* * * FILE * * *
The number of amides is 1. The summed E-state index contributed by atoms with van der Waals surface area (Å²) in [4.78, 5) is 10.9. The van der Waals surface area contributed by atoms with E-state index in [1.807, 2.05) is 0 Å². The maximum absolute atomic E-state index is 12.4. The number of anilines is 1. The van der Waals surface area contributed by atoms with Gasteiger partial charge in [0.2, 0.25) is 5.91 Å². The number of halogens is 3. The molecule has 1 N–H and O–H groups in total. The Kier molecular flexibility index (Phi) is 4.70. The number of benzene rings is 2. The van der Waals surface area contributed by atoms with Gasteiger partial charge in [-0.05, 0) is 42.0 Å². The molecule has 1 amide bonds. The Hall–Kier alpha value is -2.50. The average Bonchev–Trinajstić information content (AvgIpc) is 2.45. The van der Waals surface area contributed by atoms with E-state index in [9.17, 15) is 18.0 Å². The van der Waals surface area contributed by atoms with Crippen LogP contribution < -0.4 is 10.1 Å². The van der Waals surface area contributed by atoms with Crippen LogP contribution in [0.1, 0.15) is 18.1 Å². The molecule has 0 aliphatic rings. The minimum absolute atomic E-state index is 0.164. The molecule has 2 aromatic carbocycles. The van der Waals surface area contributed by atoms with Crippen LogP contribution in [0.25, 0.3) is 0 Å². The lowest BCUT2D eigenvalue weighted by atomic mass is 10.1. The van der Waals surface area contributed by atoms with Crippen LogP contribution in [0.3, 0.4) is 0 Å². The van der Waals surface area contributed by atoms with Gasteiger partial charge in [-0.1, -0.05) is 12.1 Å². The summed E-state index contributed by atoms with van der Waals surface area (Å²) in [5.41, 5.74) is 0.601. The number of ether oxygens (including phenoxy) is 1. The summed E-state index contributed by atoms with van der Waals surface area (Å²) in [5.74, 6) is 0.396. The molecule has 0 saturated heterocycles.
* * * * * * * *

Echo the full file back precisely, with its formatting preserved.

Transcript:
The number of amides is 1. The summed E-state index contributed by atoms with van der Waals surface area (Å²) in [4.78, 5) is 10.9. The van der Waals surface area contributed by atoms with E-state index in [1.807, 2.05) is 0 Å². The maximum absolute atomic E-state index is 12.4. The number of anilines is 1. The van der Waals surface area contributed by atoms with Gasteiger partial charge in [0.2, 0.25) is 5.91 Å². The number of halogens is 3. The molecule has 1 N–H and O–H groups in total. The Kier molecular flexibility index (Phi) is 4.70. The number of benzene rings is 2. The van der Waals surface area contributed by atoms with Gasteiger partial charge in [-0.05, 0) is 42.0 Å². The molecule has 1 amide bonds. The Hall–Kier alpha value is -2.50. The average Bonchev–Trinajstić information content (AvgIpc) is 2.45. The van der Waals surface area contributed by atoms with E-state index in [9.17, 15) is 18.0 Å². The van der Waals surface area contributed by atoms with Crippen LogP contribution < -0.4 is 10.1 Å². The van der Waals surface area contributed by atoms with Crippen LogP contribution in [0.1, 0.15) is 18.1 Å². The molecule has 0 aliphatic rings. The minimum absolute atomic E-state index is 0.164. The molecule has 2 aromatic carbocycles. The van der Waals surface area contributed by atoms with Crippen LogP contribution in [0.25, 0.3) is 0 Å². The lowest BCUT2D eigenvalue weighted by atomic mass is 10.1. The van der Waals surface area contributed by atoms with Crippen LogP contribution in [0.3, 0.4) is 0 Å². The van der Waals surface area contributed by atoms with Gasteiger partial charge in [-0.1, -0.05) is 12.1 Å². The summed E-state index contributed by atoms with van der Waals surface area (Å²) in [5.41, 5.74) is 0.601. The number of ether oxygens (including phenoxy) is 1. The summed E-state index contributed by atoms with van der Waals surface area (Å²) in [5.74, 6) is 0.396. The molecule has 0 saturated heterocycles.